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Theatre Review Black-and-white brilliance

David Judge tells a deeply affecting story of his mixed-race experience in SparkPlug, says PAUL FOLEY


HOME, Manchester/Touring


HE’S got two dads. One white, the other black. His white dad gave him love and security, his black gave him his ethnicity.


In this brilliant new one-man show, Mancunian playwright David Judge explores the essence of a black man’s story and who has the right to tell it.


Dave is from Wythenshawe, he’s hard and his life is complete when he slips behind the wheel of his beloved Ford Capri, Rod Stewart gently playing on the tape deck.


It’s 1983 and Dave’s world is about to change. He’s fallen for his sister’s mate Joanne but the problem is she’s about to have a baby and he’s not the father.


The other complicating factor is that Dave and Joanne are white but little David is mixed race. Will Dave cope?


It wont be easy — his Irish mum is not amused and makes her feelings clear. Racism, homophobia, poverty, anger and fear stalk the young family at every turn.


Judge is a master storyteller and his stage presence is spellbinding. What makes this such a great play is his command and love of language.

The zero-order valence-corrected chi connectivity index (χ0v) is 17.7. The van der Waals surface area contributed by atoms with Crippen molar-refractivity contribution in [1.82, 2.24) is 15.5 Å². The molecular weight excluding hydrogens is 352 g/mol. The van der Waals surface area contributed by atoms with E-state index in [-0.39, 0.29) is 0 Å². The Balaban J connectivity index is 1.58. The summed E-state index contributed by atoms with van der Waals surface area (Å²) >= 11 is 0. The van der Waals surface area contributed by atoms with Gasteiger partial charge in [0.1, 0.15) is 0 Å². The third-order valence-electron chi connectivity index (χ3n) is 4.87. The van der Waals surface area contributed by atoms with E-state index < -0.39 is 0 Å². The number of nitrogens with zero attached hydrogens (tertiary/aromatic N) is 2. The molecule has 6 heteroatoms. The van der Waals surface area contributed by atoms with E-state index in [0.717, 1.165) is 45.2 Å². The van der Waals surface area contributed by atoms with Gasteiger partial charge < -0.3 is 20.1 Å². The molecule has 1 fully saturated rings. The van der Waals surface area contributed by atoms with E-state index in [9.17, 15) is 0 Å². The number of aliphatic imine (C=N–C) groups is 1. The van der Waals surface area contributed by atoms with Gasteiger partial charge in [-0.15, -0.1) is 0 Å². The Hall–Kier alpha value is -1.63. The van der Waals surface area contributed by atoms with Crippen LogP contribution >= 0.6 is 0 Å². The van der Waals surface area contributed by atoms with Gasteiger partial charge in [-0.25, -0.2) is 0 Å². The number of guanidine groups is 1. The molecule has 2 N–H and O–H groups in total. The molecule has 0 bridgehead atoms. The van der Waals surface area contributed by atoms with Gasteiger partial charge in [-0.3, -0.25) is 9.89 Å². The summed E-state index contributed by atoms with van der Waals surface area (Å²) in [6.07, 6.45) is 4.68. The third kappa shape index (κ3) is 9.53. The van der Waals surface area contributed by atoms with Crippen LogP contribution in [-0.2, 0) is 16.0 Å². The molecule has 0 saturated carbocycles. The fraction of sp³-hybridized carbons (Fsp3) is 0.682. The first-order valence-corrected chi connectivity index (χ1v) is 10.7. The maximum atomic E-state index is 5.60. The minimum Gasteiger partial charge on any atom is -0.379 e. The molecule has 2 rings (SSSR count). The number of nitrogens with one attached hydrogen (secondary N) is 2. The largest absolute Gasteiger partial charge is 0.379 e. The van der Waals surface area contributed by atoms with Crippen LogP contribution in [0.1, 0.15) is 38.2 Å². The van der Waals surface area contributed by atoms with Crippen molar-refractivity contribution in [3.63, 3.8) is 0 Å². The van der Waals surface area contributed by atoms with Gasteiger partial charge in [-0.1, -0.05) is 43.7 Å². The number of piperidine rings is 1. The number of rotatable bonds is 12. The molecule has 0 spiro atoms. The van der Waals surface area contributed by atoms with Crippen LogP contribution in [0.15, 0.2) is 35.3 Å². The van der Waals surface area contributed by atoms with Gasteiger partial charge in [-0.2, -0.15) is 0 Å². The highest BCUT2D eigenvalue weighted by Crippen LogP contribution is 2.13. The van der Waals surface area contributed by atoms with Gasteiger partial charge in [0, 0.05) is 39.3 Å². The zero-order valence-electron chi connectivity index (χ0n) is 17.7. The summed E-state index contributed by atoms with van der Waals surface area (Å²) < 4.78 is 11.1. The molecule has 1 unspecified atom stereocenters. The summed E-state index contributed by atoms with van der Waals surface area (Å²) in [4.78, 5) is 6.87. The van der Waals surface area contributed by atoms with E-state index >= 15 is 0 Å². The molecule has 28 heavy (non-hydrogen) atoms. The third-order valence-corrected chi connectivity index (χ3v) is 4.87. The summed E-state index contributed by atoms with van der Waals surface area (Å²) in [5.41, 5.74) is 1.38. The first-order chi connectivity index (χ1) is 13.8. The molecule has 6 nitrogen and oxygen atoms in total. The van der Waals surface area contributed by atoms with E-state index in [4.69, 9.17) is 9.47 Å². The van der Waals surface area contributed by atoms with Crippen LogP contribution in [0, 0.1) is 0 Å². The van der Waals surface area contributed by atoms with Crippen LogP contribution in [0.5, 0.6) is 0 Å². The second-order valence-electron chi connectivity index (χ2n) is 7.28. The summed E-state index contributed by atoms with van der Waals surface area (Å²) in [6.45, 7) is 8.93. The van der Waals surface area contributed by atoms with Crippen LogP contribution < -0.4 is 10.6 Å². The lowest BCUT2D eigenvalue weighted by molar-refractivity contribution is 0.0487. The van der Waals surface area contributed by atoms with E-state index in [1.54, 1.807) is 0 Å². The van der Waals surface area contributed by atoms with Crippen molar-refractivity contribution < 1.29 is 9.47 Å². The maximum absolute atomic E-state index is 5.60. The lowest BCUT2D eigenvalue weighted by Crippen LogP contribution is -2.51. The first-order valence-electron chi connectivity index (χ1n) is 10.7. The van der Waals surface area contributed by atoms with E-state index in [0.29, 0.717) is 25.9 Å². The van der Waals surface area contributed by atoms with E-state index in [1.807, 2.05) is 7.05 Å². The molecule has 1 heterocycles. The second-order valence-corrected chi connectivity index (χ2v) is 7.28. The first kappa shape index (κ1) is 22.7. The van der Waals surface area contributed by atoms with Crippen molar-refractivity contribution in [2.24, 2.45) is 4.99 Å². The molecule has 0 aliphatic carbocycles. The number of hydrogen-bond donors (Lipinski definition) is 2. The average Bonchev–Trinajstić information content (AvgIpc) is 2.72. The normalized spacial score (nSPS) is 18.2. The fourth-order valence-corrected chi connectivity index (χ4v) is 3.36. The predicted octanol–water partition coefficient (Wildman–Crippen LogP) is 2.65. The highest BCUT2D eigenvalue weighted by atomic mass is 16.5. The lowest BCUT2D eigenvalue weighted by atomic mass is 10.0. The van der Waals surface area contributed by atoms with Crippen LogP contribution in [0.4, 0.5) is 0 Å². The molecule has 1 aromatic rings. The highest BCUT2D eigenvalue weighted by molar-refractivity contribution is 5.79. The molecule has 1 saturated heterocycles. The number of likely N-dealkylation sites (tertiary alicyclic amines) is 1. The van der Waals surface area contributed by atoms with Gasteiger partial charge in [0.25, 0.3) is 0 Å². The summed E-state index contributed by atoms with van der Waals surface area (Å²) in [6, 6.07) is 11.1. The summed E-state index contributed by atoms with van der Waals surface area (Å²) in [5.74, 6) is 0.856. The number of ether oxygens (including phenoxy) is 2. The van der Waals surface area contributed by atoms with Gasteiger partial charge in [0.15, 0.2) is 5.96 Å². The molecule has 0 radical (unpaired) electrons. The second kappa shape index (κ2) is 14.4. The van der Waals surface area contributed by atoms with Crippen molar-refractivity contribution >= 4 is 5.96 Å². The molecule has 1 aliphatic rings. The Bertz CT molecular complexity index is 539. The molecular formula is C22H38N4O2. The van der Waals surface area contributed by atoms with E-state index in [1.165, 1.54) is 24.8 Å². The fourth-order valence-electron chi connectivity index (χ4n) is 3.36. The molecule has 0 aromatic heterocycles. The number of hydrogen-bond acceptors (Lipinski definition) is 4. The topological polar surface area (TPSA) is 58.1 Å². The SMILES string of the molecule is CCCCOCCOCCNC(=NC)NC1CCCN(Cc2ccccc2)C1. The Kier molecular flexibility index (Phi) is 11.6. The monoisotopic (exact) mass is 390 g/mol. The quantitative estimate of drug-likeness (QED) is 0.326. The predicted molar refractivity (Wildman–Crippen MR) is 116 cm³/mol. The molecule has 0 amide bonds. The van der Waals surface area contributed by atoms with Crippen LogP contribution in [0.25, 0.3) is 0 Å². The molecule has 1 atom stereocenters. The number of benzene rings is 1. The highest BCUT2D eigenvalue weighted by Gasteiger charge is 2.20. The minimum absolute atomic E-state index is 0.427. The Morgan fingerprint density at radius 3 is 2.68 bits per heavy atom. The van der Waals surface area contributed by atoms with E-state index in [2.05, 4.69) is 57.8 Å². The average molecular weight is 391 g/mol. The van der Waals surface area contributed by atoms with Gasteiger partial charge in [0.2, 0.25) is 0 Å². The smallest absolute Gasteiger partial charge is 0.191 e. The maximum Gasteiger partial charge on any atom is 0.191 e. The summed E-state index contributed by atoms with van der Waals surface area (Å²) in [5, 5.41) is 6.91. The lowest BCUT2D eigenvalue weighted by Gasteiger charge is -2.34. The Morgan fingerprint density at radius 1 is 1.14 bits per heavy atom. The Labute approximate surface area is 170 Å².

His staccato delivery and poetic profanity breathe life into his multiple characters and, at one point, when everything is running out of control, Dave spits out a deluge of rap-like utterances which are astonishing and create genuine fear for his welfare.


Katie Scott’s wonderful set consists of a car-shaped Meccano construction which, over the course of 80 minutes, Judge inhabits as he climbs, crawls and twists within the iron structure.


Based on autobiographical events, Dave’s story — funny, frequently sad but always engaging — is that of a complex and bewildering path through life but his deep and passionate love for a son that’s not his own overcomes adversity.


This is heartbreaking yet inspirational stuff.


Tours nationally until April 13. details:


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